A dazzling cast has cameoed on The Simpsons, from Buzz Aldrin to Stephen Hawking to Chrissy Teigen. And Yeardley Smith, who’s lent Lisa her distinctive voice since 1989, would love to see Greta join them.
“[Greta would] be passing through Springfield and find that she has so much in common with Lisa”
“She’d be passing through Springfield and find that she has so much in common with Lisa,” she told an interviewer. “But the heartbreaker would be when Greta moved on to her next stop and Lisa would be with all those people in the town who wish she’d just keep her trap shut. She’d have to carry the torch for the rest of time on her own.”
It’s certainly tempting to imagine how an episode with Lisa and Greta would play out. Would Greta sail up the Springfield River? Would Mr. Burns have an environment-shattering plan to foil? Would Lisa be able to resist the urge to compete with another prodigy? Most importantly, would Lisa, so thirsty for grades and approval, really support something so radical as a school strike—even if it was in honor of Greta’s rather mainstream goal of holding the world to its Paris Agreement commitments? Or might she follow her fellow education proponent Malala Yousafzai’s lead in saying of Greta, “She’s the only friend I’d skip school for.”?
Environmentalists and climate deniers alike have compared the two. Denialists love to frame Greta’s righteous anger as Lisa’s childish passion, while activists often cast hostile politicians as Greta’s Mr. Burns. What might connect them most is their precocious seriousness and global-attention-grabbing persistence. Sure, other environmental activists exist who share their views. But Lisa and Greta, each in their own universes, stand as physically small beings with unexpectedly powerful and righteous voices in worlds stacked against them. Both are utterly unintimidated and undeterred by critics—the opposite way children, and girls, in particular, are expected to behave. And both girls seem to take on their role out of exasperation, rather than a love of attention. Their steely-eyed efforts appear to be sacrificial—a childhood traded for a better world.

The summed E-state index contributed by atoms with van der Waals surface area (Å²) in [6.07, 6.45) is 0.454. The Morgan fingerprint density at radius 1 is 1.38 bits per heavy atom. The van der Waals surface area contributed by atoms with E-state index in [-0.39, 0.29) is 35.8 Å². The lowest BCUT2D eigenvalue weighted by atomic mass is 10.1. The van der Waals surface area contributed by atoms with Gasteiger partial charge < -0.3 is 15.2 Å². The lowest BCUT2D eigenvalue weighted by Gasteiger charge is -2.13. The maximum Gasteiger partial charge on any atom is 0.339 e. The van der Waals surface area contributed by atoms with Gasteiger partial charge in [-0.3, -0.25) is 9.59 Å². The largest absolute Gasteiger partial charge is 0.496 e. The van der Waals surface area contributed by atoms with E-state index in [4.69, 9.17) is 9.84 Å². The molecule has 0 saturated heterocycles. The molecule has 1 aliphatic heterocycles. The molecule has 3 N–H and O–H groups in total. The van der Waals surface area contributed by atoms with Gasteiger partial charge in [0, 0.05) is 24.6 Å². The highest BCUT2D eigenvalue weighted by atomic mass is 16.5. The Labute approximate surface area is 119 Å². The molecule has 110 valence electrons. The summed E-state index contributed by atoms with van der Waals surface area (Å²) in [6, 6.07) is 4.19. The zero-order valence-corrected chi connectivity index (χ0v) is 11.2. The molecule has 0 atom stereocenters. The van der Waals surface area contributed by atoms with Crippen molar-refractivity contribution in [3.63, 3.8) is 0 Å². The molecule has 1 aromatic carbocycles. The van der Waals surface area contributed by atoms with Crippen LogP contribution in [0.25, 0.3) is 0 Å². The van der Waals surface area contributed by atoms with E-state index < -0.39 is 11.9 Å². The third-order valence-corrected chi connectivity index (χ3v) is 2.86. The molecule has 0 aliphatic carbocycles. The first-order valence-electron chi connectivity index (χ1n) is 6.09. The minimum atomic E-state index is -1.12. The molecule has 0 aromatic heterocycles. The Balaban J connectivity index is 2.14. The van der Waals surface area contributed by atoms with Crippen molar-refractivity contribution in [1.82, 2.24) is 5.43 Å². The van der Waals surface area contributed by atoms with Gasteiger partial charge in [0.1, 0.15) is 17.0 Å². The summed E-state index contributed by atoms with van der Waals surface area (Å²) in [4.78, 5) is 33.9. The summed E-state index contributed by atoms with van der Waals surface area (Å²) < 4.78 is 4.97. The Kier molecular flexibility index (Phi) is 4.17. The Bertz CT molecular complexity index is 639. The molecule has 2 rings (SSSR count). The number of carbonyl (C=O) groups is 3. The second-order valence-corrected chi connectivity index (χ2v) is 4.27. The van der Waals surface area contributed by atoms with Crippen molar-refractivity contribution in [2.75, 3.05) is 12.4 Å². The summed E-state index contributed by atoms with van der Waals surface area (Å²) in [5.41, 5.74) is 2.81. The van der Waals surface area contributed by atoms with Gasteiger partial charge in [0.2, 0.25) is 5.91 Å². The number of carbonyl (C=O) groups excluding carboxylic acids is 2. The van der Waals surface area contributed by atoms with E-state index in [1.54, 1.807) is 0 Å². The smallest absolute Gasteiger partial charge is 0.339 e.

“Greta Thunberg is Lisa Simpson crossed with Bane.” – @rkylesmith. https://t.co/EF0tPbCQFB https://t.co/Hp56BCurFX
— National Review (@NRO) December 11, 2019
Inspirational, inflammatory, and Lisa-adjacent as she may be, though, there are no plans for Greta Thunberg to be a guest voice, a rep confirms, noting that: “Certainly that could change in the future.”
As Lisa Goes, So Goes Public Opinion
Like Greta, Lisa has long polarized people: to some, the annoying, priggish little sister, to others a righteous but adorable campaigner. And, over time, public opinion has become more aligned with her once-radical views. Vegetarianism, which led Lisa’s family to ostracize her in 1995, is now a fairly common choice, particularly among young adults, and producers of vegan meat substitutes have been valued at billions of dollars. And few would mock a child today for protecting a blue whale, as Springfield’s citizens did in 2010.
What might Greta—and the rest of us—learn from how public opinion has moved toward Lisa as she stood firm over three decades? Keep fighting. For Lisa, as for Greta, who is now approaching adulthood, youth is a double-edged sword. It empowers her to speak truths that adults can’t—but renders her opinions vulnerable to dismissal.
Yet a new generation of activists who wear Lisa’s face on badges, lapel pins, and social platforms alike seem to share the opinion of Simpsons producer Al Jean: “The character we’re closest to is Lisa Simpson, a character who reads a lot and hopes for a better life.”
A few decades from now—and hopefully even sooner—a greater majority of the world may feel the same way about Greta as her progressive environmental activism evolves into the everyday steps people take to safeguard our planet.